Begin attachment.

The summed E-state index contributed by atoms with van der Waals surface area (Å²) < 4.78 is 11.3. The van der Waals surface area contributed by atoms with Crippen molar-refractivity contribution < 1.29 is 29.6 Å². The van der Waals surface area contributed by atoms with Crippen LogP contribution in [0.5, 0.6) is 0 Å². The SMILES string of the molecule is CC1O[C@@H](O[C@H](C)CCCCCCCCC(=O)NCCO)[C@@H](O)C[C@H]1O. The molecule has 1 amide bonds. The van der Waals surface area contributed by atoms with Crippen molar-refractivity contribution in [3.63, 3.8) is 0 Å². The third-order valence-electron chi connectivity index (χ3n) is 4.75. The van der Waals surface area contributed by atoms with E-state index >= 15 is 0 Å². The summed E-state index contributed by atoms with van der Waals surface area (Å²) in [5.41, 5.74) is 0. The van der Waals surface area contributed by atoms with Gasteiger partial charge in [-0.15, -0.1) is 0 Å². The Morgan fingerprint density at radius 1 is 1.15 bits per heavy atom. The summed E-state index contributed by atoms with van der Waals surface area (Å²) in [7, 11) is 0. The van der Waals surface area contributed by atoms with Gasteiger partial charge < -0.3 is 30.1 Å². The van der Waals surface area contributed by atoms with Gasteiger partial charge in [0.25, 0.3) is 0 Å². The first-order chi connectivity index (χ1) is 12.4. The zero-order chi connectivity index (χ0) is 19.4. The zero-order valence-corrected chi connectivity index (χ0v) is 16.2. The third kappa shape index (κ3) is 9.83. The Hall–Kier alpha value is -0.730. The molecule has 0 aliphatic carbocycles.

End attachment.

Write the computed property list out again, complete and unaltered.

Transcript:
The summed E-state index contributed by atoms with van der Waals surface area (Å²) < 4.78 is 11.3. The van der Waals surface area contributed by atoms with Crippen molar-refractivity contribution < 1.29 is 29.6 Å². The van der Waals surface area contributed by atoms with Crippen LogP contribution in [0.5, 0.6) is 0 Å². The SMILES string of the molecule is CC1O[C@@H](O[C@H](C)CCCCCCCCC(=O)NCCO)[C@@H](O)C[C@H]1O. The molecule has 1 amide bonds. The van der Waals surface area contributed by atoms with Crippen molar-refractivity contribution in [3.63, 3.8) is 0 Å². The third-order valence-electron chi connectivity index (χ3n) is 4.75. The van der Waals surface area contributed by atoms with E-state index >= 15 is 0 Å². The summed E-state index contributed by atoms with van der Waals surface area (Å²) in [5.41, 5.74) is 0. The van der Waals surface area contributed by atoms with Gasteiger partial charge in [-0.15, -0.1) is 0 Å². The Morgan fingerprint density at radius 1 is 1.15 bits per heavy atom. The summed E-state index contributed by atoms with van der Waals surface area (Å²) in [7, 11) is 0. The van der Waals surface area contributed by atoms with Gasteiger partial charge < -0.3 is 30.1 Å². The van der Waals surface area contributed by atoms with Gasteiger partial charge in [0.25, 0.3) is 0 Å². The first-order chi connectivity index (χ1) is 12.4. The zero-order chi connectivity index (χ0) is 19.4. The zero-order valence-corrected chi connectivity index (χ0v) is 16.2. The third kappa shape index (κ3) is 9.83. The Hall–Kier alpha value is -0.730. The molecule has 0 aliphatic carbocycles.